One way is to keep up with industry indexes, such as the Building Construction Price Index, Raw Materials Price Index, and Investment in Building Construction Indicator. For example, in the July 2021 release of the Investment in Building Construction Indicator, total investment in building construction reached $18.1 billion, a 1.7 per cent drop from the month prior, stemming from higher material prices and the industry’s workforce shortage.

While this information may not be happy or hopeful, it will always be true. And truth drives good business practices. As U.S. Adm. James Stockdale once said, “You must never confuse faith that you will prevail in the end—which you can never afford to lose—with the discipline to confront the most brutal facts of your current reality, whatever they might be.”

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Labour

According to a new report,  construction employment is expected to rise by 64,900 workers over the next decade. However, the report notes the “industry may be short as many as 81,000 workers by 2030.”

“And that’s not new,” says Cyndi Mergele, a senior director in the RSM US national construction practice. “You've got an aging workforce. You've got jobs that are never filled. And the labour demand is driving wages higher.”

But the labour shortage may be helped by some creative thinking, says Mergele. “What makes people say this is a good job?” is a question she believes contracting business owners must ask themselves when recruiting new talent. She suggests some simple steps to appeal to younger employees, including:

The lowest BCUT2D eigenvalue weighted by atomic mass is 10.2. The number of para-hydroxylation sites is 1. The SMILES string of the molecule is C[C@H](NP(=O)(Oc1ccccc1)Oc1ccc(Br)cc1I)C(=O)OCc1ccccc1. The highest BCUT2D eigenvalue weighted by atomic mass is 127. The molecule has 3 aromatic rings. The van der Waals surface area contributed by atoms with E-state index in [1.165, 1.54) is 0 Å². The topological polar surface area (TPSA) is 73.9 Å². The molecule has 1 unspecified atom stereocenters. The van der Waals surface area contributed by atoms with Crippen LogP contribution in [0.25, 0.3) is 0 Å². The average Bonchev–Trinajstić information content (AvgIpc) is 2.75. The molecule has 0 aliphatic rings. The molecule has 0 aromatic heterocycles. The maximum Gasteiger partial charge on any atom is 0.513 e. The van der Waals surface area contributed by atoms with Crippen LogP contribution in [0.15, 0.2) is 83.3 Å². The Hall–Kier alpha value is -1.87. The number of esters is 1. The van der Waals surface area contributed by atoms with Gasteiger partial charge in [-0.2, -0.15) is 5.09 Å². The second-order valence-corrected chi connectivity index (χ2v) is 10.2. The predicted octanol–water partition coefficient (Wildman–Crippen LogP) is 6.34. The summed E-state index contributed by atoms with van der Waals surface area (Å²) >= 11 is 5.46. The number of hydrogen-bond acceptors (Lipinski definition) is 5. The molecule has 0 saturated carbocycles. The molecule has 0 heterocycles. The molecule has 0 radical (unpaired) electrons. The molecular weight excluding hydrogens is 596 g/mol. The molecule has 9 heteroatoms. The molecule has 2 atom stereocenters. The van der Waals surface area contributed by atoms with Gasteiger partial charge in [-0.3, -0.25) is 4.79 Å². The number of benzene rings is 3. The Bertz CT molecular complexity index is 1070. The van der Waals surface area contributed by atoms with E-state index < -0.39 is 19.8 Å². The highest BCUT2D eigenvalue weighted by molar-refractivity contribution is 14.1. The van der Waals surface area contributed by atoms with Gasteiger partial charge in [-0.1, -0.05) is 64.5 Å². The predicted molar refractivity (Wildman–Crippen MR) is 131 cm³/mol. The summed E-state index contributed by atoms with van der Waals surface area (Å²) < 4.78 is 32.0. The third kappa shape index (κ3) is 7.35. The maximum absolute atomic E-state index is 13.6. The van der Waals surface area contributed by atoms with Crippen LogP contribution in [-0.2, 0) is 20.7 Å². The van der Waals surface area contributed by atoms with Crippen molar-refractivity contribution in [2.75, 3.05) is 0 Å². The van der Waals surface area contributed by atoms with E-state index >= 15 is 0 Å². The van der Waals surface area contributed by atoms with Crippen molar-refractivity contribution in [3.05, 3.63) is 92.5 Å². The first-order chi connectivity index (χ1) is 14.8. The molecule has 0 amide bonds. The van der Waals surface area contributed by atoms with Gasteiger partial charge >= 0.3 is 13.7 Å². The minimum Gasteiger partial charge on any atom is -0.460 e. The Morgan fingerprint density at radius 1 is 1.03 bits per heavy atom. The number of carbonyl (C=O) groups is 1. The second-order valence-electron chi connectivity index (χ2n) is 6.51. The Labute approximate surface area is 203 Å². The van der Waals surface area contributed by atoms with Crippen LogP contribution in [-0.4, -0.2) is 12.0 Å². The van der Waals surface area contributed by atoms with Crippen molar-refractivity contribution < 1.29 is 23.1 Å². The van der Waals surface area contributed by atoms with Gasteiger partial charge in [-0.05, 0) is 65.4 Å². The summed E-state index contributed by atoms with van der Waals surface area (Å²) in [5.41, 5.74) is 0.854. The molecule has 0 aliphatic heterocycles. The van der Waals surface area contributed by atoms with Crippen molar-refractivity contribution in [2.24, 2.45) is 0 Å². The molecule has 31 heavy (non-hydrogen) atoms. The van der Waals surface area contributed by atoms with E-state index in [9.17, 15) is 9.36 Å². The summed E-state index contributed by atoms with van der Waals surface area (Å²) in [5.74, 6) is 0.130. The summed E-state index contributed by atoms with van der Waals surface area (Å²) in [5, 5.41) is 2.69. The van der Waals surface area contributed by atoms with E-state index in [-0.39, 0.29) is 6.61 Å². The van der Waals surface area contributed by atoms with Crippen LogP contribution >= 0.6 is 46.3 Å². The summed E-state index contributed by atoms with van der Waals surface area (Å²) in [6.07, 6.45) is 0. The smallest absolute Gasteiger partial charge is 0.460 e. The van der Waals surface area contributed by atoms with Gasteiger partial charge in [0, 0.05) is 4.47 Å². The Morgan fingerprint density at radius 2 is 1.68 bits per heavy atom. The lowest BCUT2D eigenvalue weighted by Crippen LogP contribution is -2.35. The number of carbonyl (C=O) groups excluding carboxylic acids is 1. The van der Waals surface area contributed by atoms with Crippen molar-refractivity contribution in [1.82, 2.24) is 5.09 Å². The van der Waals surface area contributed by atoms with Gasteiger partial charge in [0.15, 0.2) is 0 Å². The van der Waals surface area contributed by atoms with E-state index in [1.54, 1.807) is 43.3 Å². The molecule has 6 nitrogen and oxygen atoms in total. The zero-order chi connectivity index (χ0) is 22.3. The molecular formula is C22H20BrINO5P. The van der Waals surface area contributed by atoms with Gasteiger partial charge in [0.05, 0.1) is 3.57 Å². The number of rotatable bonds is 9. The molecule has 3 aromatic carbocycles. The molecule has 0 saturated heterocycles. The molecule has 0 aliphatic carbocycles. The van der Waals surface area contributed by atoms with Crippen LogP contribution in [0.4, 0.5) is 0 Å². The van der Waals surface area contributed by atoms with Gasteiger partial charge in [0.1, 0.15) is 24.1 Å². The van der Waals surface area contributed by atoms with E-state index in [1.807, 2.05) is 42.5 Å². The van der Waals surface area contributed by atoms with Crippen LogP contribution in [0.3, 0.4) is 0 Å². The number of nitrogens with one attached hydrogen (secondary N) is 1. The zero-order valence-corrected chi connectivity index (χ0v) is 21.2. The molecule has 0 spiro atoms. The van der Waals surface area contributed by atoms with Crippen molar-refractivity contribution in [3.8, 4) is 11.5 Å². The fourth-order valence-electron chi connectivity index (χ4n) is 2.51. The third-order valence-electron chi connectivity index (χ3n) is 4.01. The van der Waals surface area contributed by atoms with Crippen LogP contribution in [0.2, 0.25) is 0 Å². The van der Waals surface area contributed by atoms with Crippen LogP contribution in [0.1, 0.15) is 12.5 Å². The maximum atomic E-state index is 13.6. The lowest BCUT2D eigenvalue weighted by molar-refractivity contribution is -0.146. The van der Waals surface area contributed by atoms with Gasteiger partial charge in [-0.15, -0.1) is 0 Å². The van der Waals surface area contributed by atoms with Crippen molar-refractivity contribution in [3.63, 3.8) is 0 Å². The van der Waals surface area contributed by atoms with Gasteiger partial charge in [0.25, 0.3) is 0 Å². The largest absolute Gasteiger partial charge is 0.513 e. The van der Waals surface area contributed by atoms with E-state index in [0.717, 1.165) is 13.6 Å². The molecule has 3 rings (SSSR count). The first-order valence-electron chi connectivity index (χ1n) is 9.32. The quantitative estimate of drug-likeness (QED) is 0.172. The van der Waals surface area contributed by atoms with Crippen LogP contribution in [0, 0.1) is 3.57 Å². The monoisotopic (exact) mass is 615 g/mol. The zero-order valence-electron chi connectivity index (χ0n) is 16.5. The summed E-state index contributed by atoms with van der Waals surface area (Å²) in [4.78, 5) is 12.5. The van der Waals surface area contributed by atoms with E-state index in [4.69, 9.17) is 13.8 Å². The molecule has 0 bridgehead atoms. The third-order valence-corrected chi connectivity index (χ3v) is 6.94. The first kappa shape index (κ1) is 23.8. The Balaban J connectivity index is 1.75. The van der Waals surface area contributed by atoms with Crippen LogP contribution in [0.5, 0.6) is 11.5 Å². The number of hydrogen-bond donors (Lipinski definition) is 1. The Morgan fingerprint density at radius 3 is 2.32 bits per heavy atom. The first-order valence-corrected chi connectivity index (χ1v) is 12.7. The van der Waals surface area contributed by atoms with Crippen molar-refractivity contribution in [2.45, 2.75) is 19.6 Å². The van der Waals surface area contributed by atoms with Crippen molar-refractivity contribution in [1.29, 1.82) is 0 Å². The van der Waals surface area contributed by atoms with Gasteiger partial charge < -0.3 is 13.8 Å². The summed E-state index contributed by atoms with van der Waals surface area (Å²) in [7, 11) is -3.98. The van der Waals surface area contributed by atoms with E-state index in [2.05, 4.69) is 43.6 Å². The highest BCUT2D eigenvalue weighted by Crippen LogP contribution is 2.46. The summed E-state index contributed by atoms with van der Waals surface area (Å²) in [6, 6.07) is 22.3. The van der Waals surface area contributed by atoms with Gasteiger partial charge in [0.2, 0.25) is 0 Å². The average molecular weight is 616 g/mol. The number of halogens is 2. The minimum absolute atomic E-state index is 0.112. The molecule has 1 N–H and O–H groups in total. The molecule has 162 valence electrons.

• Offer stronger pay or benefits for people in the field, including more paid time off.
  • Consider recruiting high school students into the trades.
  • Show employees a clear path to growth and advancement, something she says is often missing for young, newly hired contractors.

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Cybersecurity

It’s important for contractors to have good cybersecurity measures in place, especially now.

In a 2021 special report on cybersecurity, RSM found that 28 per cent of middle market executives believe their company experienced a breach last year—and 64 per cent believe that unauthorized users will attempt to access their data or systems by the end of this year.

Even small businesses must have cybersecurity protection in place, as one in five are victims of cyberattacks.